Unable to run .NET Code Execute using my custom class library - VisualCron - Forum

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VCMSL
  •  VCMSL
  • No customer Topic Starter
2015-05-27T14:18:35Z
Error:
Quote:

An error occurred: Could not load file or assembly 'ClassLibrary1, Version=1.0.0.0, Culture=neutral, PublicKeyToken=null' or one of its dependencies. The system cannot find the file specified.



Version Info:
Visual Cron Version Information
Visual Studio Version Information

Walkthrough of Recreating Issue:



Create a Basic Job and Task
Here I create a basic job and task. No triggers, nothing special.

The task is a .NET Code Execute
The task is a very basic .NET Code Execute with one parameter-less public static method.

Visual Studio: Create new class library
Here I create a new Class Library and I target the .NET Framework version 4.0

Basic code for class library
The entire class library consists of one public class called 'Class1' and one public parameter-less method that always returns a string of "Hello World"

Compiled .DLL
I hit F5 to build my project, and I go find it in the bin/debug directory of my solution. Compiled and ready for action.

UserPostedImage
UserPostedImage
I go find the compiled binary and add it using the "edit references" button next to the 'Language' dropdown in the Add/Edit Task dialog.

Now for the ERROR.

UserPostedImage
UserPostedImage
I add a using statement for my class library's namespace. I hit compile and get no error and I also run with no error.

Class Library code compiles
When I create a new instance of Class1 in my project, my code compiles. But when I go to run it...

Error when using custom Class Library
And I receive this error no matter what I do. I cant find a proper stack trace anywhere.



I have a lot of tasks that are .NET code execute could benefit from moving chunks of similar code off to their own library. However, I cant seem to get VisualCron's executor to find my assembly.
Support
2015-05-27T14:21:40Z
Is it compiled for .NET 4?

If you want to use libraries I recommend the Assembly Execute Task. This Task is primary built for using System dll methods.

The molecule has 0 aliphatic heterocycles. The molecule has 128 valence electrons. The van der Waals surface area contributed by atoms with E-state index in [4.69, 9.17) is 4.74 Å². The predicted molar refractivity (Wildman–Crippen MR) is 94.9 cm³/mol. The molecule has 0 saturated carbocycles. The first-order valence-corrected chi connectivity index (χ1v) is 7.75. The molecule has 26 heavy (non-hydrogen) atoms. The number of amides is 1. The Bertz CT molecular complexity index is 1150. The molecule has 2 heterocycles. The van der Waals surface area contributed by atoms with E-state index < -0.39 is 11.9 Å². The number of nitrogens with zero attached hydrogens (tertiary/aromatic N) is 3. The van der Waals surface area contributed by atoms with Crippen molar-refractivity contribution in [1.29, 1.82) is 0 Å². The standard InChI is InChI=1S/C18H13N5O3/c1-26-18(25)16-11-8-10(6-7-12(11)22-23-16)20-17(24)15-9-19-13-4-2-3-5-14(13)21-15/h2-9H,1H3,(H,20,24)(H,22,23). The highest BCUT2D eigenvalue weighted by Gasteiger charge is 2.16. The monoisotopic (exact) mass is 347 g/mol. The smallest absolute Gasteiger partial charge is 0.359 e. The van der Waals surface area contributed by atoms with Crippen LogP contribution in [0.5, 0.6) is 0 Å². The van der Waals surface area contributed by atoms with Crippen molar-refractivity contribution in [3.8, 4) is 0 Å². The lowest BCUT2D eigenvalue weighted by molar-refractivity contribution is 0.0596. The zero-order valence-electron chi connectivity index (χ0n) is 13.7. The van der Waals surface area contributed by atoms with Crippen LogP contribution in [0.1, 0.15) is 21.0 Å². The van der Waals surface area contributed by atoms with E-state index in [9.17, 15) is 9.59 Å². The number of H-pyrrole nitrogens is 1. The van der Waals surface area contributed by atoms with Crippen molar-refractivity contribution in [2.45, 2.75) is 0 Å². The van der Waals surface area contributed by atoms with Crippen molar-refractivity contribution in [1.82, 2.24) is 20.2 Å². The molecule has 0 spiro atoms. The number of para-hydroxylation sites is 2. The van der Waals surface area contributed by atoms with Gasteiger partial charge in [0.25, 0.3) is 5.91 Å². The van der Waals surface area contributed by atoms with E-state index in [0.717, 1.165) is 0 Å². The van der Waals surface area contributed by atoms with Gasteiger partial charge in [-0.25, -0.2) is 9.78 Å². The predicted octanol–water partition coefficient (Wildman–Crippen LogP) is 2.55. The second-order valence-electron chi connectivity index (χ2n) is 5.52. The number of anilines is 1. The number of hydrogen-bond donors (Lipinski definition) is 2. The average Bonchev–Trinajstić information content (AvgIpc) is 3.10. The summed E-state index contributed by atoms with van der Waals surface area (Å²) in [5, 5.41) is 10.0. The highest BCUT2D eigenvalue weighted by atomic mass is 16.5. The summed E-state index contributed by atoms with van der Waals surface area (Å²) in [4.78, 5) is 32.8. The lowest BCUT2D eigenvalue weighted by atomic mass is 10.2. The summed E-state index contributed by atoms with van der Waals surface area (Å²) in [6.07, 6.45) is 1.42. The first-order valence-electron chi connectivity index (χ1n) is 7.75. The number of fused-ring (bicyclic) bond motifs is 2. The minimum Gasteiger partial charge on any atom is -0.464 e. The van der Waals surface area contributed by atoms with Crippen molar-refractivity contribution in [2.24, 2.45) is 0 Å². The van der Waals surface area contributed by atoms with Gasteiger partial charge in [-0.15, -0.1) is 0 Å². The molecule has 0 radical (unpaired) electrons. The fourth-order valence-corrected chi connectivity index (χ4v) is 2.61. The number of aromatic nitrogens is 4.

Henrik
Support
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VCMSL
  •  VCMSL
  • No customer Topic Starter
2015-05-27T14:45:28Z
Originally Posted by: Support 

Is it compiled for .NET 4?

If you want to use libraries I recommend the Assembly Execute Task. This Task is primary built for using System dll methods.



If I do that, I can no longer code inside VisualCron. I then have to open visual studio to make changes and then re-compile and re-upload my DLL every single time I want to make a change.

Yes my DLL is targeting .NET 4.0 if you look at the create new project screenshot I uploaded you will see the .NET version selector on '4'.

I want to move a bunch of common functionality into my DLL like database calls used by other .NET execute tasks and a nice logging utility I wrote that makes the .NET execute tasks output more readable and have time stamps.
Support
2015-05-27T15:30:07Z
Originally Posted by: VCMSL 

Originally Posted by: Support 

Is it compiled for .NET 4?

If you want to use libraries I recommend the Assembly Execute Task. This Task is primary built for using System dll methods.



If I do that, I can no longer code inside VisualCron. I then have to open visual studio to make changes and then re-compile and re-upload my DLL every single time I want to make a change.

Yes my DLL is targeting .NET 4.0 if you look at the create new project screenshot I uploaded you will see the .NET version selector on '4'.

I want to move a bunch of common functionality into my DLL like database calls used by other .NET execute tasks and a nice logging utility I wrote that makes the .NET execute tasks output more readable and have time stamps.



I have passwed this information to our developers and we will see what we can do here to fix it. Meanwhile, please use the Assembly execute Task.
Henrik
Support
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thomas
2015-05-27T20:24:45Z
I'll throw in my two cents here. Not to insult you, but I think you are choosing the wrong 'path'. In my opinion there are only two cases where you may consider choosing not to go for the assembly task when you code in .NET. The first case is if you have a type of problem that needs a solution that will not be needed again, and the method is really small (even then I would consider an assembly). The second case is if speed is critical, for example in a loop (loading assemblies can take from milliseconds to several seconds in VC).

The advantages of of using assemblies compared to the .NET tasks are loads, but I'll mention a few here:

1) You get access to third party libraries that you won't have in the .NET task
2) You have an easy way of keeping your libraries up to date through NuGet.
3)You can code 'the proper way' using classes, interfaces, repositories, dependency injection, unit testing. You name it.
4)It will be a lot easier for the next developer to inherit your code.
5)You can get the help from tools like for example Resharper to write better code.

And a million other reasons. The best part is that it's easier to deploy to your visual cron server, than copying and pasting code. You can just 'publish' you code to a particular folder on the server, and job done. If you should need to move the code (dll) further, to say C:\ on the server, you can create a VC job that copies the files.

Don't create loads of .NET tasks instead of an assembly. You will regret it.

Thomas
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